First Ascent Arlington Heights is hosting the 2022 USA Climbing Youth National Championship July 25-31.  So we thought we’d give you a rundown of competitive climbing, how it began, and why we’re so psyched to host Nationals.


1. What exactly is USA Climbing?

USA Climbing is the national governing body for competition climbing in the United States. As a 501(c)3 non-profit, USA Climbing promotes the disciplines of Bouldering, Sport and Speed climbing, and competitions are typically contested in four categories: Elite, Youth, Collegiate and Adaptive.


2. How did the youth competitive series begin? 

According to First Ascent co-founder and youth coach Dave Hudson, the youth climbing competitive series began about 20 years ago and was called the Junior Competition Climbing Association (JCCA). The JCCA started in the Northwest and then grew and evolved into the nationwide competitive climbing series that we know today. USA Climbing’s Youth Series provides competition for athletes ages 19 and under. 


3. What age can a child begin competing in the youth series? 

Most kids don’t start competing until age 6 or 7. There are five age categories for each gender, and it typically goes as follows, depending on birthday: 

Youth D: 11 years and under

Youth C: 12-13

Youth B: 14-15

Youth A: 16-17

Junior: 18-19


4. How does a competitor make it to Nationals? 

The US is divided into 16 Regions and 8 Divisions, and competitions are held at each level to determine who will go on to Nationals. Competitors must qualify for Regionals by scoring a certain ranking in two qualifying events for their discipline. At Regionals, only the top 12 kids from each discipline, gender, category will continue on to Divisionals. Then, only the top 6 kids from each discipline, gender, category will continue on to Nationals – in other words, only 384 spots are available for climbers to compete from across the country in each discipline! Hudson says that the competition grows harder and harder each year.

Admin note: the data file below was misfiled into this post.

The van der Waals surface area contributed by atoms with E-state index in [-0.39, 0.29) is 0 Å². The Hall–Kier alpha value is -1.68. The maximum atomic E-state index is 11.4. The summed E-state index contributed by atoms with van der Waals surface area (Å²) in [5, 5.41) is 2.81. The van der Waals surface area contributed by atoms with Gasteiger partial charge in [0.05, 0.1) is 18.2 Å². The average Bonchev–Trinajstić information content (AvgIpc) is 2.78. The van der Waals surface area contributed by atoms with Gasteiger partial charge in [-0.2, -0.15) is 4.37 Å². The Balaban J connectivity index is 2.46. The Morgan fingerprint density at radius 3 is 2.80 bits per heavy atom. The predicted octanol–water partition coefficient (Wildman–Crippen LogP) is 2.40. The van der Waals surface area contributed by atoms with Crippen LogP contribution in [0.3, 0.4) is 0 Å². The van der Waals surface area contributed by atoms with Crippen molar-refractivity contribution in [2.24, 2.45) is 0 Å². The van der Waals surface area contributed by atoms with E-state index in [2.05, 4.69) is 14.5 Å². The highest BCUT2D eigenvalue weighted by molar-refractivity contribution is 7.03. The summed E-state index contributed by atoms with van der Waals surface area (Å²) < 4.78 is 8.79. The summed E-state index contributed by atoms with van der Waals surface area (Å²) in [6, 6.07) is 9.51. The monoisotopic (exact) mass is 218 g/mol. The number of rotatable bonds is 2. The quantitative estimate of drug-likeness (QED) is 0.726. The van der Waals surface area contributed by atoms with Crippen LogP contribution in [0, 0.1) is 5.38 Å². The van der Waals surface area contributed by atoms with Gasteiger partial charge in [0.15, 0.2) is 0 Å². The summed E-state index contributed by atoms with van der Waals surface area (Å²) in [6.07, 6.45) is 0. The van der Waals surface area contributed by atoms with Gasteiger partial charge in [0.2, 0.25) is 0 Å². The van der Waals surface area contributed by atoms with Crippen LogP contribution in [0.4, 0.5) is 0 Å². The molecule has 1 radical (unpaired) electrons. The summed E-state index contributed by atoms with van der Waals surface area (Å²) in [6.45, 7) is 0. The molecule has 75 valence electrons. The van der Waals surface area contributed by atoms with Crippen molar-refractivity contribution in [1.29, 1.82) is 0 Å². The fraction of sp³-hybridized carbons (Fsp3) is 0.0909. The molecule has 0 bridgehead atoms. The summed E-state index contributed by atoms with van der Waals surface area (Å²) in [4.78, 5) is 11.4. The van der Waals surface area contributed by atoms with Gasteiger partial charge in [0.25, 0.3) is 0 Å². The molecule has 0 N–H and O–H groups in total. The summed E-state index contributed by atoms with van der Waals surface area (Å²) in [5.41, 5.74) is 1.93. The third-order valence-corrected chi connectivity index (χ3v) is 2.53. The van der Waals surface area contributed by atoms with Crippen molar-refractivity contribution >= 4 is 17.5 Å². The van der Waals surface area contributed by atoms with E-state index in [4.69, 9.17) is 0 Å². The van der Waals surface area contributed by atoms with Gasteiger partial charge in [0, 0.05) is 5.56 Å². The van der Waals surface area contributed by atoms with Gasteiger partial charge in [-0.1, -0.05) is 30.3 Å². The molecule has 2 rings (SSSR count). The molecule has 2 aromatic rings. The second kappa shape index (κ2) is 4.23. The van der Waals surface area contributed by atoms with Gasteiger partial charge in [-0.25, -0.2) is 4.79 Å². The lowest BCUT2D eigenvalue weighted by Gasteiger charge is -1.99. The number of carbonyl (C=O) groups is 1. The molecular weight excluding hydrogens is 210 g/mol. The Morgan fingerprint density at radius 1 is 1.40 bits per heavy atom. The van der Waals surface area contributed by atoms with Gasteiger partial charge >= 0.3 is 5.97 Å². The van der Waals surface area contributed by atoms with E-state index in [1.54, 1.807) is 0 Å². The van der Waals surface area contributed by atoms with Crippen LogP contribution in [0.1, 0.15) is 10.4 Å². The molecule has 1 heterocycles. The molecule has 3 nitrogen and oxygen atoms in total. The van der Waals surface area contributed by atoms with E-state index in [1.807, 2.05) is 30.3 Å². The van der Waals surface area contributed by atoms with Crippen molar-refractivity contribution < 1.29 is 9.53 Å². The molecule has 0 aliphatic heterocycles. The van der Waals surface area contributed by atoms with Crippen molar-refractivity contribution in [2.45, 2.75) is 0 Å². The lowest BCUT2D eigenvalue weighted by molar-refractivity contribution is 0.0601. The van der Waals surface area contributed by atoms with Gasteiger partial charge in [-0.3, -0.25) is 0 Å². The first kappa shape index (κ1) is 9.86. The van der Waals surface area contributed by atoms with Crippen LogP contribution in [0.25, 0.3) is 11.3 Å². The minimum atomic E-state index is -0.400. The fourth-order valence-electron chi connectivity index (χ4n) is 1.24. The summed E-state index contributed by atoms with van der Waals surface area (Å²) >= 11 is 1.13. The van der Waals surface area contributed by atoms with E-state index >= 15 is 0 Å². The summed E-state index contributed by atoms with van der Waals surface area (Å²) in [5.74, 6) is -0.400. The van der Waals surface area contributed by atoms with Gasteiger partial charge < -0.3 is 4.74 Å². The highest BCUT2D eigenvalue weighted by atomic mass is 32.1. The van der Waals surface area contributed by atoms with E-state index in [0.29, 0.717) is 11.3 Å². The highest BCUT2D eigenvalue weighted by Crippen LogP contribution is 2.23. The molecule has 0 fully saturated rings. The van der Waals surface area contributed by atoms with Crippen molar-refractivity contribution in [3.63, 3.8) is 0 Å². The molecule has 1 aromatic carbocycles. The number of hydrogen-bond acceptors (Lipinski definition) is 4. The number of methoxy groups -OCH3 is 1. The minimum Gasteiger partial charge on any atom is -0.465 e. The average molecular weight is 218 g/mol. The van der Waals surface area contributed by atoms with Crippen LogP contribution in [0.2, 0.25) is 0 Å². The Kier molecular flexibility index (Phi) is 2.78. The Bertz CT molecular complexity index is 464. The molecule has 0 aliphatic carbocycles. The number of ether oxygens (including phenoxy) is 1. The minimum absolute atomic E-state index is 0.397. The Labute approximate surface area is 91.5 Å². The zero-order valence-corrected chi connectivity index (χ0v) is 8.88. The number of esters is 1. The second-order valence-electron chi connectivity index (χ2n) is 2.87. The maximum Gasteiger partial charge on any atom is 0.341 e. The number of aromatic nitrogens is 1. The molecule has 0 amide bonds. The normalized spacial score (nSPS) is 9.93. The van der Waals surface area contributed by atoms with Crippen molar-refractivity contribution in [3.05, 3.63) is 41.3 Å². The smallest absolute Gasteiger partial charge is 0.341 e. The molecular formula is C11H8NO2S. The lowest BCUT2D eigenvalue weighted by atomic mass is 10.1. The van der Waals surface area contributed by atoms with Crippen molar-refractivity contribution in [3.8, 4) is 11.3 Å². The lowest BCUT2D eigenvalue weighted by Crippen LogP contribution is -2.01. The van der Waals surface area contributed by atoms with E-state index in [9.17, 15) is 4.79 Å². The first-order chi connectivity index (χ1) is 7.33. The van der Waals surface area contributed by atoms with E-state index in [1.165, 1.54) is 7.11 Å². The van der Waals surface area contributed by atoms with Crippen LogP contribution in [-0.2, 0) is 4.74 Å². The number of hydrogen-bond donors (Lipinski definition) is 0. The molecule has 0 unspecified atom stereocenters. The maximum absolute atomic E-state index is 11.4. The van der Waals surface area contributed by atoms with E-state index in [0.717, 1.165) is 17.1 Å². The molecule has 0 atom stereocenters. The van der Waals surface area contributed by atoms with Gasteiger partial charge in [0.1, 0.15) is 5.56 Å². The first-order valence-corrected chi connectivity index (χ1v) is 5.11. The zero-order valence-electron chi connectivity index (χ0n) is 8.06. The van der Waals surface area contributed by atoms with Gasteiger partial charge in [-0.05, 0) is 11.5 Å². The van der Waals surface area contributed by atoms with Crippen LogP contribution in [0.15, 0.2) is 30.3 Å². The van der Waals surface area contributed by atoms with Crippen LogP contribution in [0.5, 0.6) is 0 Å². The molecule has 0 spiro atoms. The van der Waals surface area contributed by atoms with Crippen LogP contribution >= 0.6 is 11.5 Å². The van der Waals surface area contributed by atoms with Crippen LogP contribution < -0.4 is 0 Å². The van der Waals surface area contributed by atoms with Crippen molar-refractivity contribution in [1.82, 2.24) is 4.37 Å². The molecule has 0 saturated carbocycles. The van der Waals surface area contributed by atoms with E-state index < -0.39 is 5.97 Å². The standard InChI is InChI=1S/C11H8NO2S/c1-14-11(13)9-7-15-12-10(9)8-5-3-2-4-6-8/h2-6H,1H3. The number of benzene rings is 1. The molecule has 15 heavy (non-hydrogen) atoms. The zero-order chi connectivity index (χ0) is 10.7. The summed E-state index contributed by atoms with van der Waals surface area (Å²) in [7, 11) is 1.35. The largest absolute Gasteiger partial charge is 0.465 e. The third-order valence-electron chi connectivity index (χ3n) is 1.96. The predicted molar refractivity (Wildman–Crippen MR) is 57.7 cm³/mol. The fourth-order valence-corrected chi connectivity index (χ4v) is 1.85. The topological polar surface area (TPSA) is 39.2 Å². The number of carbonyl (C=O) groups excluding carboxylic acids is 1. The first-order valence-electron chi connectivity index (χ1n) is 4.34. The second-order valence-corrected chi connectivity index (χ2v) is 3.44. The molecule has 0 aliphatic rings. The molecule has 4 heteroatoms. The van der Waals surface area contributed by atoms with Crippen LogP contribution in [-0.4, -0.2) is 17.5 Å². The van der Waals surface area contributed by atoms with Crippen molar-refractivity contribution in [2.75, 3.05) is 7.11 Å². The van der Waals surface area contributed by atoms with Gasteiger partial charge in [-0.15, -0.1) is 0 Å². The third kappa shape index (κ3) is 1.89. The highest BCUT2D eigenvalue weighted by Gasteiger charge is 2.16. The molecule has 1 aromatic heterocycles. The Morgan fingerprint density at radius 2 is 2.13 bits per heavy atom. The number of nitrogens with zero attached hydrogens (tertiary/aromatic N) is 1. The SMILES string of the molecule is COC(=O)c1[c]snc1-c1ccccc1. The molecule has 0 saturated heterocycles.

5. What climbing disciplines are featured at Nationals? 

All 3 indoor climbing disciplines: Bouldering, Lead (which includes Top Rope at the Youth C level), and Speed. The combined format is new as of 2021 – prior to that, separate competitions were held for Bouldering and Sport/Speed. Competitors can compete in 1, 2, or 3 disciplines depending on their ranking at Divisionals.


6. What is the format like at a USA Climbing competition?

After the qualifying round, Regionals, Divisionals and Nationals have an onsight format.  The term “onsight” means that the climber successfully finishes a route, without falling, on the first try, without seeing other people climb it first, and without receiving any advice about the climb (this isn’t like climbing with friends at a gym!). That means each competitor attempts the route or boulder without any prior information at all—they must not have seen the route or even know its location in the gym, holds used, style or any other information. To make that possible, competitors are in isolation (or “iso”) before they go out to climb, so that they aren’t given the advantage of seeing others climb the route or boulder and getting further advice. While in isolation, the athletes have no access to internet connected devices or people who have even seen the climbs (but they do get lots of protein bars and snacks, as well as time to warm up).